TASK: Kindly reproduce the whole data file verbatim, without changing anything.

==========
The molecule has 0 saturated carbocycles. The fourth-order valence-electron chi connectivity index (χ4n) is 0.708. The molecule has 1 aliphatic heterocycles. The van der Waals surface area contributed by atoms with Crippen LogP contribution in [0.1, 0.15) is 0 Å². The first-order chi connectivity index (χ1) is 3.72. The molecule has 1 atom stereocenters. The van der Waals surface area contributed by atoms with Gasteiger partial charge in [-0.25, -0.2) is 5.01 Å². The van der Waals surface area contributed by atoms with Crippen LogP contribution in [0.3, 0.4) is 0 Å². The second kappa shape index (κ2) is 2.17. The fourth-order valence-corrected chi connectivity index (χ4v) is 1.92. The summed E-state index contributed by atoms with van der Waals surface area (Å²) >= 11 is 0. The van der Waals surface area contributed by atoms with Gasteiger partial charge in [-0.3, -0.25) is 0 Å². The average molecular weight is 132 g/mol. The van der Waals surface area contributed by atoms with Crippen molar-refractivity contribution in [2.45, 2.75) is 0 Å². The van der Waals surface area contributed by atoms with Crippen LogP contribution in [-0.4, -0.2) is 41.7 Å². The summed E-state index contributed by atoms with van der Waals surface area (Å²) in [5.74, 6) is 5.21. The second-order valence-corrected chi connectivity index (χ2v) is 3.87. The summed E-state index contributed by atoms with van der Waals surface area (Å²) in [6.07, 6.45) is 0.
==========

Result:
The molecule has 0 saturated carbocycles. The fourth-order valence-electron chi connectivity index (χ4n) is 0.708. The molecule has 1 aliphatic heterocycles. The van der Waals surface area contributed by atoms with Crippen LogP contribution in [0.1, 0.15) is 0 Å². The first-order chi connectivity index (χ1) is 3.72. The molecule has 1 atom stereocenters. The van der Waals surface area contributed by atoms with Gasteiger partial charge in [-0.25, -0.2) is 5.01 Å². The van der Waals surface area contributed by atoms with Crippen LogP contribution in [0.3, 0.4) is 0 Å². The second kappa shape index (κ2) is 2.17. The fourth-order valence-corrected chi connectivity index (χ4v) is 1.92. The summed E-state index contributed by atoms with van der Waals surface area (Å²) >= 11 is 0. The van der Waals surface area contributed by atoms with Gasteiger partial charge in [-0.3, -0.25) is 0 Å². The average molecular weight is 132 g/mol. The van der Waals surface area contributed by atoms with Crippen molar-refractivity contribution in [2.45, 2.75) is 0 Å². The van der Waals surface area contributed by atoms with Crippen LogP contribution in [-0.4, -0.2) is 41.7 Å². The summed E-state index contributed by atoms with van der Waals surface area (Å²) in [5.74, 6) is 5.21. The second-order valence-corrected chi connectivity index (χ2v) is 3.87. The summed E-state index contributed by atoms with van der Waals surface area (Å²) in [6.07, 6.45) is 0.